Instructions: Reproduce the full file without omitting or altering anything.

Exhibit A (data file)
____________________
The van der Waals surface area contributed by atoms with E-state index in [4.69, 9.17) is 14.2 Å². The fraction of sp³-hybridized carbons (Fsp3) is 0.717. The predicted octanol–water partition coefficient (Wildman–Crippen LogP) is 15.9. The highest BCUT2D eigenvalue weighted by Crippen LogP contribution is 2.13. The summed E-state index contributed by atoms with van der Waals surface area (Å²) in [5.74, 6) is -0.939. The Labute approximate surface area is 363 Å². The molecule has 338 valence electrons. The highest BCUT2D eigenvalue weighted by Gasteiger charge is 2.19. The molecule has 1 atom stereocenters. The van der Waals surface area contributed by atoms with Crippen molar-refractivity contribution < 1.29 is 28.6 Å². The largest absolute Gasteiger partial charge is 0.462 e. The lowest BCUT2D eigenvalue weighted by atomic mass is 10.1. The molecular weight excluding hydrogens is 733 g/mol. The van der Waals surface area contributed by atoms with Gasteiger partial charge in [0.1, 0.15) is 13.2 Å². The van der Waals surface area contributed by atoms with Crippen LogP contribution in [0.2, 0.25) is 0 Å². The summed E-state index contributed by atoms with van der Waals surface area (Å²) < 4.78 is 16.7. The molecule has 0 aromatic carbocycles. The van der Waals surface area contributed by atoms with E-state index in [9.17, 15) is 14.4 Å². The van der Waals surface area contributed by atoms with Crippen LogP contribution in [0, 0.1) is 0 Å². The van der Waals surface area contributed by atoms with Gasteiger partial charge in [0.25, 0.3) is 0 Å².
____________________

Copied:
The van der Waals surface area contributed by atoms with E-state index in [4.69, 9.17) is 14.2 Å². The fraction of sp³-hybridized carbons (Fsp3) is 0.717. The predicted octanol–water partition coefficient (Wildman–Crippen LogP) is 15.9. The highest BCUT2D eigenvalue weighted by Crippen LogP contribution is 2.13. The summed E-state index contributed by atoms with van der Waals surface area (Å²) in [5.74, 6) is -0.939. The Labute approximate surface area is 363 Å². The molecule has 338 valence electrons. The highest BCUT2D eigenvalue weighted by Gasteiger charge is 2.19. The molecule has 1 atom stereocenters. The van der Waals surface area contributed by atoms with Crippen molar-refractivity contribution < 1.29 is 28.6 Å². The largest absolute Gasteiger partial charge is 0.462 e. The lowest BCUT2D eigenvalue weighted by atomic mass is 10.1. The molecular weight excluding hydrogens is 733 g/mol. The van der Waals surface area contributed by atoms with Gasteiger partial charge in [0.1, 0.15) is 13.2 Å². The van der Waals surface area contributed by atoms with Crippen LogP contribution in [0.2, 0.25) is 0 Å². The summed E-state index contributed by atoms with van der Waals surface area (Å²) < 4.78 is 16.7. The molecule has 0 aromatic carbocycles. The van der Waals surface area contributed by atoms with E-state index in [9.17, 15) is 14.4 Å². The van der Waals surface area contributed by atoms with Crippen LogP contribution in [0, 0.1) is 0 Å². The van der Waals surface area contributed by atoms with Gasteiger partial charge in [0.25, 0.3) is 0 Å².